Trump's minions are worried: Will the Mueller report reveal they told the truth about the boss?

Were Don McGahn, Kellyanne Conway and other insiders Mueller's main sources? In and around White House, it's tense

By Heather Digby Parton


Published April 17, 2019 9:05AM (EDT)

Donald Trump; Don McGahn (AP/Salon)
Donald Trump; Don McGahn (AP/Salon)

Immediately after Attorney General William Barr's now-infamous four-page letter was released, I noted that Donald Trump's victory dance was tempered by his sour declaration of vengeance against his political enemies and those who had conducted the alleged "witch hunt." I quoted his odd advice to the students at Liberty University back in 2012:

"I always say don't let people take advantage — this goes for a country, too, by the way — don't let people take advantage,” Trump said. “Get even. And you know, if nothing else, others will see that and they're going to say, 'You know, I'm going to let Jim Smith or Sarah Malone, I'm going to let them alone because they're tough customers.'"

In the last week we've seen Barr tell the Congress that he intended to look into alleged "spying" on the Trump campaign and the Republican chair of the Senate Judiciary Committee, Lindsey Graham of South Carolina, promising to follow up on the Clinton email case again. Since those things have already been investigated and reported, it's obvious that they are following the Trump edict to send a message to his political opponents and any law enforcement agencies that attempt to scrutinize the president.

Now we are on the cusp of receiving Barr's redacted version of the Mueller report. From what we know, he will have removed classified information, grand jury testimony, and information that might compromise an ongoing investigation or anything that impacts a "peripheral" third party. We have no idea how much of the 400 pages will even be readable at this point. But since Barr has promised to color-code the redactions by those four categories, it may not be difficult to figure out who has given the special counsel embarrassing information about the president and his family. And according to NBC News, this has former and current White House staffers scared to death:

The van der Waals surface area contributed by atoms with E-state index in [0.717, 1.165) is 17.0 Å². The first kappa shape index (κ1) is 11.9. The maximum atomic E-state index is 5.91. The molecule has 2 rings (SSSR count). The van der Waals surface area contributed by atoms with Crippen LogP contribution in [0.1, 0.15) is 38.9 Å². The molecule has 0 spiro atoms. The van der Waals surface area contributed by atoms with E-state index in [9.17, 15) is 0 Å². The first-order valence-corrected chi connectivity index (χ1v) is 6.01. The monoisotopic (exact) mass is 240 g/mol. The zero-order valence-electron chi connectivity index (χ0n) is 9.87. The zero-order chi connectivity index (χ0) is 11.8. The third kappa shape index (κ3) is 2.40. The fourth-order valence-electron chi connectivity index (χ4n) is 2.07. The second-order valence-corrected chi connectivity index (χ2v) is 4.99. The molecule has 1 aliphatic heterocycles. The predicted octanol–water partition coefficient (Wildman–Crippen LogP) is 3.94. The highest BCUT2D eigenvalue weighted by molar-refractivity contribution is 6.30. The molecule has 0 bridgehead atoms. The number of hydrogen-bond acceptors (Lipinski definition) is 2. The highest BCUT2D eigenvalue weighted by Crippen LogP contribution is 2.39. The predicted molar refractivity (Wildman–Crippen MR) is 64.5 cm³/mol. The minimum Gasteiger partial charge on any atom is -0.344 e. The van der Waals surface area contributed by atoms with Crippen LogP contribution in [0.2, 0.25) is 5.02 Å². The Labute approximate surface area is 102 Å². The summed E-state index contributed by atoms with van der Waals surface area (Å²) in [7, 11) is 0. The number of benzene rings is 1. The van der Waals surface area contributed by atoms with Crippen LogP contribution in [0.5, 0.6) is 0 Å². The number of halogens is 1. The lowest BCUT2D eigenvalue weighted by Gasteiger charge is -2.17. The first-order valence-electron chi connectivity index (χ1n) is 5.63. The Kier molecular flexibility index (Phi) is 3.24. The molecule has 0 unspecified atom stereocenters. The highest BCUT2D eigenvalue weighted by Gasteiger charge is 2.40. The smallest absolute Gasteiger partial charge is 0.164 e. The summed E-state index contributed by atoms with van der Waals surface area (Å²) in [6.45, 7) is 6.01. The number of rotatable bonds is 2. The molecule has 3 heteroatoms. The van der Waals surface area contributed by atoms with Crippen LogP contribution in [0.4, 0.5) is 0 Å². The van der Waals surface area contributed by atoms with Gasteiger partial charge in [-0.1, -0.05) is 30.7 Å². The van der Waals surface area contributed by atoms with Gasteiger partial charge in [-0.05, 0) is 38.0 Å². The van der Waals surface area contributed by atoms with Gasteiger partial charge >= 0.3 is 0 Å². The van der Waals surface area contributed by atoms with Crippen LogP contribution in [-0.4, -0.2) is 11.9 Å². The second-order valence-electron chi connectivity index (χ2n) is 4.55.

Of particular concern is how Trump — and his allies — will react if it appears to be clear precisely who shared information with Mueller, these people said. “They got asked questions and told the truth, and now they’re worried the wrath will follow,” one former White House official said.

They should be. You see, Trump doesn't just threaten revenge against his enemies. He is even more adamant about exacting revenge against allies and friends he thinks have been disloyal. Back in 1992, he appeared on Charlie Rose's show and explained his philosophy:

Trump: Some of the people who have been the most loyal to me are the people I didn't think would be. The people are the most disloyal to me are the people, I think I would have treated them differently. I would have wiped the floor with the guys that weren't loyal, which I will now do, which is great. I love getting even with people.

Charlie Rose: Hold up. You love getting even with people?

Trump: Oh absolutely. You don't believe in the eye for an eye? Yeah you do, I know you well enough, I think you do.

Rose: No. ... So tell me. You're going to get even with some people because of ...